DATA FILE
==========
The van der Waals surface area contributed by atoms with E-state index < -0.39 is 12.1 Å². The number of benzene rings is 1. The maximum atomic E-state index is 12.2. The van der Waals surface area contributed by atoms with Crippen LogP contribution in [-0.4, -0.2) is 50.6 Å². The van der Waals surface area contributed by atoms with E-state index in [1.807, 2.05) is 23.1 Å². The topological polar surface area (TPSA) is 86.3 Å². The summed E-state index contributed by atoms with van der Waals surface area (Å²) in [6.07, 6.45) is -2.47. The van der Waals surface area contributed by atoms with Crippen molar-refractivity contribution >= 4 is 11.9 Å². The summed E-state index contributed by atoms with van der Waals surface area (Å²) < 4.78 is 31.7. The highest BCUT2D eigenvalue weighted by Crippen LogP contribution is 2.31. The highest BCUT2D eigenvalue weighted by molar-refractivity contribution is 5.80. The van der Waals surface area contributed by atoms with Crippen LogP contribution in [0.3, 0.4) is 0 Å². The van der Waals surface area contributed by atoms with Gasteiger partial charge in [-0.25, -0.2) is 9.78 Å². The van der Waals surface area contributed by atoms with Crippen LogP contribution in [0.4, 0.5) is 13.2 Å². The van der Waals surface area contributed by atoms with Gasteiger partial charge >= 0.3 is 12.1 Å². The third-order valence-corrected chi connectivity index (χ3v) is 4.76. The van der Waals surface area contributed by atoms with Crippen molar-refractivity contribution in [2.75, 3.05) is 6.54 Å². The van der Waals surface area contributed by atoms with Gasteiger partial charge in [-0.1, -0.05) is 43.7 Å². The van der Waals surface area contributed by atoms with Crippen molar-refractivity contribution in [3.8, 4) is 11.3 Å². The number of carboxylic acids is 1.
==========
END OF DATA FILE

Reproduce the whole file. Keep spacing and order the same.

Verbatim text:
The van der Waals surface area contributed by atoms with E-state index < -0.39 is 12.1 Å². The number of benzene rings is 1. The maximum atomic E-state index is 12.2. The van der Waals surface area contributed by atoms with Crippen LogP contribution in [-0.4, -0.2) is 50.6 Å². The van der Waals surface area contributed by atoms with E-state index in [1.807, 2.05) is 23.1 Å². The topological polar surface area (TPSA) is 86.3 Å². The summed E-state index contributed by atoms with van der Waals surface area (Å²) in [6.07, 6.45) is -2.47. The van der Waals surface area contributed by atoms with Crippen molar-refractivity contribution >= 4 is 11.9 Å². The summed E-state index contributed by atoms with van der Waals surface area (Å²) < 4.78 is 31.7. The highest BCUT2D eigenvalue weighted by Crippen LogP contribution is 2.31. The highest BCUT2D eigenvalue weighted by molar-refractivity contribution is 5.80. The van der Waals surface area contributed by atoms with Crippen LogP contribution in [0.3, 0.4) is 0 Å². The van der Waals surface area contributed by atoms with Gasteiger partial charge in [-0.25, -0.2) is 9.78 Å². The van der Waals surface area contributed by atoms with Crippen LogP contribution in [0.4, 0.5) is 13.2 Å². The van der Waals surface area contributed by atoms with Gasteiger partial charge >= 0.3 is 12.1 Å². The third-order valence-corrected chi connectivity index (χ3v) is 4.76. The van der Waals surface area contributed by atoms with Crippen molar-refractivity contribution in [2.75, 3.05) is 6.54 Å². The van der Waals surface area contributed by atoms with Gasteiger partial charge in [-0.1, -0.05) is 43.7 Å². The van der Waals surface area contributed by atoms with Crippen molar-refractivity contribution in [3.8, 4) is 11.3 Å². The number of carboxylic acids is 1.